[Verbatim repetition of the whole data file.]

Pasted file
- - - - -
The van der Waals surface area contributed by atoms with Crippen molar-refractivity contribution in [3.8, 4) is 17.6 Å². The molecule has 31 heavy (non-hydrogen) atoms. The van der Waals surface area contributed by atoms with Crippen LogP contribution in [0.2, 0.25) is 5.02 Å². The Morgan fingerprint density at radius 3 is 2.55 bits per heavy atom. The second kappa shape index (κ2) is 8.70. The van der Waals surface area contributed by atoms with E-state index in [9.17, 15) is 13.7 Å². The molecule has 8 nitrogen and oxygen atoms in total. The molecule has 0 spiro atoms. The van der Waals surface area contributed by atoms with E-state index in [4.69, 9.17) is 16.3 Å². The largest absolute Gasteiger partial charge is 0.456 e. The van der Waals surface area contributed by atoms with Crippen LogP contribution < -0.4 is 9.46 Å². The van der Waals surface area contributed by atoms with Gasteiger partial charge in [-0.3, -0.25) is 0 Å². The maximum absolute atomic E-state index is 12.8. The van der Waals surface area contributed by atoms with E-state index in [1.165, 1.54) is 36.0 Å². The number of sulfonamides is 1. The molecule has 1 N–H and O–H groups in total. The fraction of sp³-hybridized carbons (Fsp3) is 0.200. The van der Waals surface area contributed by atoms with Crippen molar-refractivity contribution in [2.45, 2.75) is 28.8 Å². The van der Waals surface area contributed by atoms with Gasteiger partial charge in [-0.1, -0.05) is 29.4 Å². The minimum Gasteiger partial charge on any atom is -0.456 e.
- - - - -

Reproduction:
The van der Waals surface area contributed by atoms with Crippen molar-refractivity contribution in [3.8, 4) is 17.6 Å². The molecule has 31 heavy (non-hydrogen) atoms. The van der Waals surface area contributed by atoms with Crippen LogP contribution in [0.2, 0.25) is 5.02 Å². The Morgan fingerprint density at radius 3 is 2.55 bits per heavy atom. The second kappa shape index (κ2) is 8.70. The van der Waals surface area contributed by atoms with E-state index in [9.17, 15) is 13.7 Å². The molecule has 8 nitrogen and oxygen atoms in total. The molecule has 0 spiro atoms. The van der Waals surface area contributed by atoms with E-state index in [4.69, 9.17) is 16.3 Å². The largest absolute Gasteiger partial charge is 0.456 e. The van der Waals surface area contributed by atoms with Crippen LogP contribution < -0.4 is 9.46 Å². The van der Waals surface area contributed by atoms with Gasteiger partial charge in [-0.3, -0.25) is 0 Å². The maximum absolute atomic E-state index is 12.8. The van der Waals surface area contributed by atoms with E-state index in [1.165, 1.54) is 36.0 Å². The number of sulfonamides is 1. The molecule has 1 N–H and O–H groups in total. The fraction of sp³-hybridized carbons (Fsp3) is 0.200. The van der Waals surface area contributed by atoms with Crippen molar-refractivity contribution in [2.45, 2.75) is 28.8 Å². The van der Waals surface area contributed by atoms with Gasteiger partial charge in [-0.1, -0.05) is 29.4 Å². The minimum Gasteiger partial charge on any atom is -0.456 e.